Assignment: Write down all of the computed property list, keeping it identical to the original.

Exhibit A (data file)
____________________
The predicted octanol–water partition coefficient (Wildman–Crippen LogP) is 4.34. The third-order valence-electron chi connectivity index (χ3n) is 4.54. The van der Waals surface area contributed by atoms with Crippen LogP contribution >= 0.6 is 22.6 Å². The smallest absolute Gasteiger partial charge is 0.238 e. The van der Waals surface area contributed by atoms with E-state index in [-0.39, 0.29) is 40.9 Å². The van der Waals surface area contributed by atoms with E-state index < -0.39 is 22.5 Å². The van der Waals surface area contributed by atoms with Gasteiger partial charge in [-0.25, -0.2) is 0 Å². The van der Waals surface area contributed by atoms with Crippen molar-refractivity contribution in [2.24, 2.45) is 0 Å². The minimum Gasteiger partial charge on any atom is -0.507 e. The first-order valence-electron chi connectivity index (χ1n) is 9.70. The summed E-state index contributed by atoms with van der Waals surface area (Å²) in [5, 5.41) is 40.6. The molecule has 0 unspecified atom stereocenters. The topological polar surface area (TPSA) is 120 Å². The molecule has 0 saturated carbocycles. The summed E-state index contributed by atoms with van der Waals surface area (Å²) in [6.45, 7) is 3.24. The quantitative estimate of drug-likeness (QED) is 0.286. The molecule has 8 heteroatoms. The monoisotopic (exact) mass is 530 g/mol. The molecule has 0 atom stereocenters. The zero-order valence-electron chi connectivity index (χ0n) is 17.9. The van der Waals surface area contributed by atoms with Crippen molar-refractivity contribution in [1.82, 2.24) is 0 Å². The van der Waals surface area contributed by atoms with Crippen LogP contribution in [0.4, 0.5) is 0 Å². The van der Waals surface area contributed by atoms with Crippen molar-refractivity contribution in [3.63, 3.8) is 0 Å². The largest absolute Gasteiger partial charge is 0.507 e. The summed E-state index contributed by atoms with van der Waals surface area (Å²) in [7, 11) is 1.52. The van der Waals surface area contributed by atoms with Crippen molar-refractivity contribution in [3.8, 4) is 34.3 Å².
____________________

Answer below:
The predicted octanol–water partition coefficient (Wildman–Crippen LogP) is 4.34. The third-order valence-electron chi connectivity index (χ3n) is 4.54. The van der Waals surface area contributed by atoms with Crippen LogP contribution >= 0.6 is 22.6 Å². The smallest absolute Gasteiger partial charge is 0.238 e. The van der Waals surface area contributed by atoms with E-state index in [-0.39, 0.29) is 40.9 Å². The van der Waals surface area contributed by atoms with E-state index < -0.39 is 22.5 Å². The van der Waals surface area contributed by atoms with Gasteiger partial charge in [-0.25, -0.2) is 0 Å². The van der Waals surface area contributed by atoms with Crippen molar-refractivity contribution in [2.24, 2.45) is 0 Å². The minimum Gasteiger partial charge on any atom is -0.507 e. The first-order valence-electron chi connectivity index (χ1n) is 9.70. The summed E-state index contributed by atoms with van der Waals surface area (Å²) in [5, 5.41) is 40.6. The molecule has 0 unspecified atom stereocenters. The topological polar surface area (TPSA) is 120 Å². The molecule has 0 saturated carbocycles. The summed E-state index contributed by atoms with van der Waals surface area (Å²) in [6.45, 7) is 3.24. The quantitative estimate of drug-likeness (QED) is 0.286. The molecule has 8 heteroatoms. The monoisotopic (exact) mass is 530 g/mol. The molecule has 0 atom stereocenters. The zero-order valence-electron chi connectivity index (χ0n) is 17.9. The van der Waals surface area contributed by atoms with Crippen molar-refractivity contribution in [1.82, 2.24) is 0 Å². The van der Waals surface area contributed by atoms with Crippen LogP contribution in [0.4, 0.5) is 0 Å². The van der Waals surface area contributed by atoms with Crippen molar-refractivity contribution in [3.63, 3.8) is 0 Å². The largest absolute Gasteiger partial charge is 0.507 e. The summed E-state index contributed by atoms with van der Waals surface area (Å²) in [7, 11) is 1.52. The van der Waals surface area contributed by atoms with Crippen molar-refractivity contribution in [3.8, 4) is 34.3 Å².